Who helps with the ’emotional toll’ of being an MP?

We all know that MPs have a job that comes with a lot of pressure.

Mentally it can be tough, and sometimes this leads to MPs making mistakes that can unravel not only their careers, but the work they have done along the way.

In this piece, The House speaks to several experienced MPs to gauge what mental health, pastoral care or mentoring is available to help MPs cope with the pressure.


Matt Doocey in November 2023 (file image).

Among his portfolios, National MP Matt Doocey is the Minister for Mental Health, a newly created role. The background of his own journey with mental health issues, and the fact that he worked in mental health before coming to Parliament, has helped him achieve a level of awareness about how to recognize and manage issues that arise.

Not everyone was comfortable talking about it, but awareness of mental health issues in the workplace at Parliament has come a long way in recent years, Doocey suggested.

“In some ways we’re not that different from many workplaces that are struggling with the issues around wellbeing and better mental health. I’m of an age where I can remember a time in workplaces where you were probably told to leave your personal problems behind the door open when you went to work, and people weren’t interested in what was going on with your life outside of work.

“But now we’re seeing quite the opposite: there’s an expectation that there’s some level of understanding about how we support people’s wellbeing at work and perhaps the pressures they face.”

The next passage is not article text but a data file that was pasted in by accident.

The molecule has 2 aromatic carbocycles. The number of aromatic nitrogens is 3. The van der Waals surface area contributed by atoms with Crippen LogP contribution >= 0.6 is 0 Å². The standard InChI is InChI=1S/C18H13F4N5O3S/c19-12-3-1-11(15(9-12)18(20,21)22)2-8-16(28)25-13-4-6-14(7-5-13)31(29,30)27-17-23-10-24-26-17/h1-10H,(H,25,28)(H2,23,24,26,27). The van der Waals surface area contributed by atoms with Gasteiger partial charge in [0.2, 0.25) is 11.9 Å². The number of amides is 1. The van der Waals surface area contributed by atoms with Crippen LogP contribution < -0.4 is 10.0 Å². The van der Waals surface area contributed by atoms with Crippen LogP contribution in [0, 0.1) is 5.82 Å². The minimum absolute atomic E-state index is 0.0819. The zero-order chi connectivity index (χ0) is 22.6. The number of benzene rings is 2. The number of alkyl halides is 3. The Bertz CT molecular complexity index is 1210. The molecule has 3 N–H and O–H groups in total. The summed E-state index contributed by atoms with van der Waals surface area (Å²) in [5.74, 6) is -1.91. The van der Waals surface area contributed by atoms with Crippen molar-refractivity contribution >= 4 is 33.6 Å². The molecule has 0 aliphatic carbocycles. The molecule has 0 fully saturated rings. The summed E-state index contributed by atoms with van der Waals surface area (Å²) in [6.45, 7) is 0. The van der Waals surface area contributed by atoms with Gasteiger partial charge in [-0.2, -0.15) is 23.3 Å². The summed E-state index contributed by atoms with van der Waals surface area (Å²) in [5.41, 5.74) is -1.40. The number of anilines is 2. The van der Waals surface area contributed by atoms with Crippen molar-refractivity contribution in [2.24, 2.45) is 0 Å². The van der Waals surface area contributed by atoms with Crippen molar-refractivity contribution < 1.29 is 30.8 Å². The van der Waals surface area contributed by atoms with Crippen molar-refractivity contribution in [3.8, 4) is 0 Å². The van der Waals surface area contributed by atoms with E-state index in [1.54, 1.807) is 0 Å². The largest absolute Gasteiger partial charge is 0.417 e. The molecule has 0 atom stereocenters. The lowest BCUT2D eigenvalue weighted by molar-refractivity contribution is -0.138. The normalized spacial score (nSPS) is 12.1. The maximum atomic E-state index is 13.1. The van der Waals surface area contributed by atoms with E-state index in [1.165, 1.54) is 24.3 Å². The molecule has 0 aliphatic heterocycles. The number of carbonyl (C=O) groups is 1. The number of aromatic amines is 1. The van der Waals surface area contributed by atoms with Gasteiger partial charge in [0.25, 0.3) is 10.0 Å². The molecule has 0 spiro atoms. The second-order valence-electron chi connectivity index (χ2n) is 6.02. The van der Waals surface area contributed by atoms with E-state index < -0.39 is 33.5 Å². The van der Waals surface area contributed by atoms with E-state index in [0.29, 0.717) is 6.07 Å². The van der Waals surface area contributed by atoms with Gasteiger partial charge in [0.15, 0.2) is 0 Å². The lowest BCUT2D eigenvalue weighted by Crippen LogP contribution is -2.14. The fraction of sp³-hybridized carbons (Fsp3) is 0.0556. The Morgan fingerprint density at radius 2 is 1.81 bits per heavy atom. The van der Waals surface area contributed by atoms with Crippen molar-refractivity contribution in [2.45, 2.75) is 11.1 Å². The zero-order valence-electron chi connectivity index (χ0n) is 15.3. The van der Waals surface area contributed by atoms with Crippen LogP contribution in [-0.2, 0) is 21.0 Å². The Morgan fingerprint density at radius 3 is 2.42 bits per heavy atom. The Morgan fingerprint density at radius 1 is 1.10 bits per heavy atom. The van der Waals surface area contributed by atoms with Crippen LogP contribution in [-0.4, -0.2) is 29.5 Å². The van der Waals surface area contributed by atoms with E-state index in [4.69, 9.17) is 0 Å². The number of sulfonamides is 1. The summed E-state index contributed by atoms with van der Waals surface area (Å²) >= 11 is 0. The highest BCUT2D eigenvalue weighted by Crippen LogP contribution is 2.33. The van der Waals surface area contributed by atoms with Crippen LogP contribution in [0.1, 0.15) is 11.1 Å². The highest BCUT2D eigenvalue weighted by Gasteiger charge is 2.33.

For MPs, their workload can sometimes be overwhelming: the long hours they spend on their work, the sense of responsibility and the anxiety of electoral work. Add ministerial portfolios and frequent media interactions, and the pressure can increase substantially.

MPs have a number of options for help in the system. A first point of contact that an MP can usually go to is usually the party whip (or monsterer, as the Green Party calls it). Doocey was a whip for National when they were in opposition last season.

“It’s a bit like an operations management job, you work as a team with the individuals and your caucus and help them understand where they need to deliver, but there’s also a pastoral side. And often the whip or senior MPs can supporting other MPs on the issues they face,” he said.

“I think Parliament as a whole is doing very well as an organization. It offers Members of Parliament, but also the hundreds of employees who work here, Employee Assistance Programs, which are very large in other workplaces, where you can contact confidentially your EAP provider and information to receive some wellness or mental health support.”

He said it was ultimately up to the individual whether they wanted to confide in someone else about what they were going through. However, it is certain that there are MPs who suffer in silence.

Reach out

Grant Robertson gives his farewell speech.